At their Sept. 13 meeting, China selectmen unanimously approved the Recreation Committee’s plan to spend about $5,000 from the recreation reserve account for an ice rink this winter, and commended Chairman Martha Wentworth and the rest of the committee for their activity.
Wentworth explained plans and answered numerous questions from board members.
The committee proposes buying a removable rink, made of hard plastic boards. Wentworth has half a dozen volunteers to set it up this fall after soccer and football teams are done and to take it down in the spring before baseball teams need the field. She plans to store the boards in the soccer storage garage.
The rink will be on the town-owned south ballfield on the China Middle School grounds, so the ballfield lights will be available for evening skating, probably either Fridays or Saturdays. Wentworth envisions the rink as primarily for family use, mostly in the daytime. A few hours might be set aside for hockey players one day a week, she suggested.
She had talked with South China Fire Chief Richard Morse about providing the estimated 9,600 gallons of water to fill the rink, and sending firefighters back to flood it when the ice gets too rough. She expects other volunteers, from the recreation committee and from local organizations interested in selling hot cocoa and other refreshments to skaters, to keep the premises clean.
Trash cans and winterized portable toilets will be on site.
Because of the location, no additional driveway plowing will be needed for access. Wentworth is looking for volunteers (preferably; the committee will pay if necessary) to clear the ice after snowstorms. She said she is talking with two people already.
Asked about insurance, she said adding ice-skating would not increase the town’s premium unless officials decided to insure the rink structure itself, for an estimated $100 a year.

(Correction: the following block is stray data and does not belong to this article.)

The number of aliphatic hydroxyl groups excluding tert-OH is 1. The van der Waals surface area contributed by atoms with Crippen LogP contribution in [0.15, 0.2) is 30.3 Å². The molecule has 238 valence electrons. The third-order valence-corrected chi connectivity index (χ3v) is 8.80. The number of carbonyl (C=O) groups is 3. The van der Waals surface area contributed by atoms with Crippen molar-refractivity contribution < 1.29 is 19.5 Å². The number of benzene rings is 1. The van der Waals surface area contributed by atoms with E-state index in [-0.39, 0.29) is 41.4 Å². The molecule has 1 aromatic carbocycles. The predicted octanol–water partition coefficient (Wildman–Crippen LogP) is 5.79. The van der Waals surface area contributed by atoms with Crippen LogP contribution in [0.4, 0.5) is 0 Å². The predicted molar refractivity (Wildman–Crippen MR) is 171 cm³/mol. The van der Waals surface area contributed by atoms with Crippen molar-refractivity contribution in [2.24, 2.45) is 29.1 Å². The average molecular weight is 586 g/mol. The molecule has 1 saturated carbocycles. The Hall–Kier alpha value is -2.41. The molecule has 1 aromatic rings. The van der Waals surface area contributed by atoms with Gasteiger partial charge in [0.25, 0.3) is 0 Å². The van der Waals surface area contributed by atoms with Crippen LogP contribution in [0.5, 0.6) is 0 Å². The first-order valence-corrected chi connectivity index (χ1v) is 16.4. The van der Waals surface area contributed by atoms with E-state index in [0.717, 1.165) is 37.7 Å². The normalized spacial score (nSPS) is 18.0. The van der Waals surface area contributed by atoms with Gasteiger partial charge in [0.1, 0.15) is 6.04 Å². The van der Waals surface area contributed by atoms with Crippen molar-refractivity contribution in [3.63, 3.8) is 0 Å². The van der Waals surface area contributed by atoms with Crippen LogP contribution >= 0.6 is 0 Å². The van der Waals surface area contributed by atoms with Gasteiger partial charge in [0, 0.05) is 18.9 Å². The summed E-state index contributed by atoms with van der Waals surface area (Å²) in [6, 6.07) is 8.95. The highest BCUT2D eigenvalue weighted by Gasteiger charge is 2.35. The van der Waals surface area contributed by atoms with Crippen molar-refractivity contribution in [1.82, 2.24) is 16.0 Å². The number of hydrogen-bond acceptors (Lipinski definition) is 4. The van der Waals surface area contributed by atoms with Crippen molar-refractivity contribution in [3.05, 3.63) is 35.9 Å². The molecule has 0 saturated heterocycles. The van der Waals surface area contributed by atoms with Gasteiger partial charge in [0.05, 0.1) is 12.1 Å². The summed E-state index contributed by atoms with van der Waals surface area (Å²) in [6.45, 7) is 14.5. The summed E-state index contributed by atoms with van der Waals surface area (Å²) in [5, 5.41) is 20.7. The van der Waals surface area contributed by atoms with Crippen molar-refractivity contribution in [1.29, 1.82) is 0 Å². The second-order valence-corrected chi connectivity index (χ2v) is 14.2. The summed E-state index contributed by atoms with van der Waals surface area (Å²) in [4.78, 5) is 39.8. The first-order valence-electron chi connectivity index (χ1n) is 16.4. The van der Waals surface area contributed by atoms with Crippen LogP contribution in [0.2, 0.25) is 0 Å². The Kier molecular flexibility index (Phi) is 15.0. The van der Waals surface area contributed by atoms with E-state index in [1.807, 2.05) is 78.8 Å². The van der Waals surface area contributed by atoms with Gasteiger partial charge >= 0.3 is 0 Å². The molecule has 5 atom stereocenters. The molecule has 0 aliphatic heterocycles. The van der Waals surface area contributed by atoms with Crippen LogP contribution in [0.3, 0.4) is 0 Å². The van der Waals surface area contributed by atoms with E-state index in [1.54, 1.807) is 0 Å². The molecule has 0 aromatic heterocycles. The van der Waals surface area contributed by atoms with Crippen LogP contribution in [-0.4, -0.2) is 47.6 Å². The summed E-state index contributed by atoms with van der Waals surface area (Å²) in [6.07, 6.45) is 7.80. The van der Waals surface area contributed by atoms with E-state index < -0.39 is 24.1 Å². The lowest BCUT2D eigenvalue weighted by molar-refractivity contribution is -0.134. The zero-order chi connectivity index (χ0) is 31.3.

Wentworth cited advantages of using an on-land rink instead of clearing an ice-skating area on China Lake: it’s a “more controlled environment”: some people are apprehensive about the solidity of the lake ice; and the field allows for organizations to sell refreshments and for loudspeakers to play skating music.
Ronald Breton, chairman of the selectboard, added that skaters on the field would not have to watch out for speeding snowmobiles.
Town Manager Rebecca Hapgood suggested the ice rink might be eligible for federal American Rescue Plan Act (ARPA) funds. Wentworth had heard of another possible source of grant funding.
In other business, Hapgood announced that the town-owned lot on Lakeview Drive has been sold, for $83,000, but the closing is postponed until sometime in October because the title company has such a backlog of business.
Selectmen postponed action on bids to install heat pumps at town buildings to their next meeting.
After discussion with Codes Officer Jaime Hanson, selectmen voted unanimously to have the town attorney begin the process of taking a Winding Hill Road landowner to court for long-running uncorrected violations of town ordinances and state laws.
The Sept. 13 meeting began with the annual public hearing on state-proposed amendments to the appendices to the General Assistance Ordinance, adjusting the amounts of aid in different categories. There was no public comment. Selectmen later adopted the changes unanimously.
Kennebec County Sheriff’s Deputy Ivano Stefanizzi attended the meeting and reported that he has been welcomed by most residents, both as he patrols town roads and during the past summer when he and colleagues patrolled on China Lake.
Hapgood issued a reminder that the first half payment of 2021-22 China property taxes is due at the town office by the close of business Thursday, Sept. 30. Interest on late payments begins immediately.
She read Town Clerk Angela Nelson’s report that tax payments are coming in well, with some people paying for the entire year.
Assessor Kelly Grotton’s report added that if people believe their property is assessed, and therefore taxed, higher than it should be, the deadline for filing a request for an abatement is Feb. 17, 2022. Any appeal of personal property taxes must be accompanied by a complete list of such property.
Public Works Foreman Shawn Reed reported, via Hapgood, that his crew has been preparing roads for paving in South China Village and elsewhere in the southern part of town. Pike Industries plans to start paving in China Sept. 23, if there are no rain delays between now and then.
Irene Belanger retiring
At the Sept. 13 China selectmen’s meeting, long-time Selectman Irene Belanger announced that she is retiring this fall, and resigning from most of the other boards and committees on which she serves, because of her husband’s health. Other board members commended her for her long service to the town.
The next regular China selectmen’s meeting is scheduled for 6:30 p.m. Monday, Sept. 27. Their first meeting in October will be Tuesday evening, Oct. 12, because Monday, Oct. 11, is the Indigenous Peoples Day holiday.
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